The Dining Room features a daily breakfast buffet and occasional Thai street food buffets in the evening. The adjacent So Chilled and So Chocolate are ideal for indulging at any of time of day. So Chilled is an ice cream parlor that features 60 flavors, all made onsite. So Chocolate is an air conditioned room where gourmet chocolates are laid out for guests to try.
Benz, situated in a traditional stilt house in a mangrove forest, has a much more intimate setting and a set menu of Thai specialties.
No need to leave your villa
Soneva Kiri has 36 pool villas, which range in size from one to six bedrooms. Because of the large, open air common areas and the fact that the bedrooms are set apart from one another, Soneva’s larger villas are ideal for families or groups traveling together. Some of the larger villas also have water slides that drop into the infinity pools.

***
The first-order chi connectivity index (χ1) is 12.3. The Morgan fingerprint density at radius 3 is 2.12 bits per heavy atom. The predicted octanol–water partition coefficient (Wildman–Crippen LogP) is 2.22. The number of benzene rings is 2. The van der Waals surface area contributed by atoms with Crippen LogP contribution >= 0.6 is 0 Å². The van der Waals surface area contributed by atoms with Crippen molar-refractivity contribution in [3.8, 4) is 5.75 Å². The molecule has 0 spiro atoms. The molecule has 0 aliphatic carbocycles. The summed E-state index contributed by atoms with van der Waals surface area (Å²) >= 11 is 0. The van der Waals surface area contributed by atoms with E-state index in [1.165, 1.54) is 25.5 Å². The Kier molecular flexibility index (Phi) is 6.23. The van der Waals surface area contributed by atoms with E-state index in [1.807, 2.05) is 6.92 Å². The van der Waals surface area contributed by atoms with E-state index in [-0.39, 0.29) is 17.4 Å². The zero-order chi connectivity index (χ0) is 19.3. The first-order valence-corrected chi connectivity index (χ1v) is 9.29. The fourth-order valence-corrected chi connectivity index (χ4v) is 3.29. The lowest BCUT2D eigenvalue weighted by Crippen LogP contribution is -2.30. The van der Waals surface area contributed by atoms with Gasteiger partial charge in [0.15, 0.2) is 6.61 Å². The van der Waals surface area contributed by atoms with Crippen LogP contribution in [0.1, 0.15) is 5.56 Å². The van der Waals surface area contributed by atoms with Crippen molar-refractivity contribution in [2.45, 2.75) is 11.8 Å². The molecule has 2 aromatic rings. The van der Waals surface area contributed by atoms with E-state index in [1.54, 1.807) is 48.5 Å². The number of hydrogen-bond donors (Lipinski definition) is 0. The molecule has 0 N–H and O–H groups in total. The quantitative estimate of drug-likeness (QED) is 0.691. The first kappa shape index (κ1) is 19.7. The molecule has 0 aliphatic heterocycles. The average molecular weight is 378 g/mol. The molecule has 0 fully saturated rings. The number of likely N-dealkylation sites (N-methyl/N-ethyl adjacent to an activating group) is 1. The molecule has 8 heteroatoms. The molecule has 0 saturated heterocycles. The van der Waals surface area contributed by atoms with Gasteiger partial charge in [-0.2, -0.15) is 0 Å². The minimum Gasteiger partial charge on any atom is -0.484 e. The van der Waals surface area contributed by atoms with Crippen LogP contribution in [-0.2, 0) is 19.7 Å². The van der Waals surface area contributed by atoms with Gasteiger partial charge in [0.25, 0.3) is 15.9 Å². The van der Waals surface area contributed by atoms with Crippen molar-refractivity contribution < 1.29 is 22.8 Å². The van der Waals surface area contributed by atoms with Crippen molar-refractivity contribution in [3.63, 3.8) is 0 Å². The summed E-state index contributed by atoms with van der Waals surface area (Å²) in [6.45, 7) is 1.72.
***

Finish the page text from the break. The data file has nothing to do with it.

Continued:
In-villa dining options mean that it is possible to never have to leave your villa (if you choose not to).
High Season’s villas are not as spacious as Soneva’s, but it is easier to navigate (golf cart not required) and the buildings have a more modern, more intimate feel. The resort’s best trait: every guest is a few footsteps from one of the island's most beautiful stretches of sand.
All villas have their own deck and an infinity pool or plunge pool. Massive bathrooms with rainfall showers and modern amenities like Wi-Fi, flat screen television and climate controls bring a five-star level of comfort to each villa.
The three Beachfront Suite Pool Villas are ideal for families and anyone else who wants to step out of the door and right onto the sand. The 130 sqm Grand Pool Villas and smaller Deluxe Pool Villas are also near the beach and near the unique Galaxy Salt Pool, a saltwater swimming pool that the resort claims is the largest pool on the island.
High Season has eateries that serve Italian and Thai cuisine. The open air Beach Bar and a cafe/bakery called the Coffee Terrace are also options for drinking and dining. Candlelit meals can be served on the beach and in the elevated beachfront Bird’s Nest.